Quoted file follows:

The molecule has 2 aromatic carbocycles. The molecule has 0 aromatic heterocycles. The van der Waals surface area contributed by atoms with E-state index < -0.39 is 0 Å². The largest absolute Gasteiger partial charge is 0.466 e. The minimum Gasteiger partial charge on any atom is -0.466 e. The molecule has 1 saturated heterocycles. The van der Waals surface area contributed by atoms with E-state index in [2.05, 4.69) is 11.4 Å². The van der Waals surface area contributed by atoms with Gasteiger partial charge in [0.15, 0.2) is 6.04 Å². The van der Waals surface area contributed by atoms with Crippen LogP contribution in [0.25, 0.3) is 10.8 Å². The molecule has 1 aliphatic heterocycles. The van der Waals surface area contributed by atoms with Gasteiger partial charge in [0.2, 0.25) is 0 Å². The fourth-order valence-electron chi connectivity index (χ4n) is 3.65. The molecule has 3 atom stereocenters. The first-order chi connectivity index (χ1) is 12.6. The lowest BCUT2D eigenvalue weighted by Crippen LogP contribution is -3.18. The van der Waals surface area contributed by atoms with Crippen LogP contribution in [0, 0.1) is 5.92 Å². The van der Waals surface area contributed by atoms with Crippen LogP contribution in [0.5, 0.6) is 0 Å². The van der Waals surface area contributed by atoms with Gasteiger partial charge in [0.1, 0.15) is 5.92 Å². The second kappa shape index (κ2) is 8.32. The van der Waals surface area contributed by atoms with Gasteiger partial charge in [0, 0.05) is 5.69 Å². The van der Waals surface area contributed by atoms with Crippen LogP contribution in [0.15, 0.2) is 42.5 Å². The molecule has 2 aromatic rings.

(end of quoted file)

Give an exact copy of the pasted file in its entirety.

The molecule has 2 aromatic carbocycles. The molecule has 0 aromatic heterocycles. The van der Waals surface area contributed by atoms with E-state index < -0.39 is 0 Å². The largest absolute Gasteiger partial charge is 0.466 e. The minimum Gasteiger partial charge on any atom is -0.466 e. The molecule has 1 saturated heterocycles. The van der Waals surface area contributed by atoms with E-state index in [2.05, 4.69) is 11.4 Å². The van der Waals surface area contributed by atoms with Gasteiger partial charge in [0.15, 0.2) is 6.04 Å². The van der Waals surface area contributed by atoms with Crippen LogP contribution in [0.25, 0.3) is 10.8 Å². The molecule has 1 aliphatic heterocycles. The van der Waals surface area contributed by atoms with Gasteiger partial charge in [0.2, 0.25) is 0 Å². The fourth-order valence-electron chi connectivity index (χ4n) is 3.65. The molecule has 3 atom stereocenters. The first-order chi connectivity index (χ1) is 12.6. The lowest BCUT2D eigenvalue weighted by Crippen LogP contribution is -3.18. The van der Waals surface area contributed by atoms with Crippen LogP contribution in [0, 0.1) is 5.92 Å². The van der Waals surface area contributed by atoms with Crippen LogP contribution in [0.5, 0.6) is 0 Å². The van der Waals surface area contributed by atoms with Gasteiger partial charge in [0.1, 0.15) is 5.92 Å². The second kappa shape index (κ2) is 8.32. The van der Waals surface area contributed by atoms with Gasteiger partial charge in [0, 0.05) is 5.69 Å². The van der Waals surface area contributed by atoms with Crippen LogP contribution in [0.15, 0.2) is 42.5 Å². The molecule has 2 aromatic rings.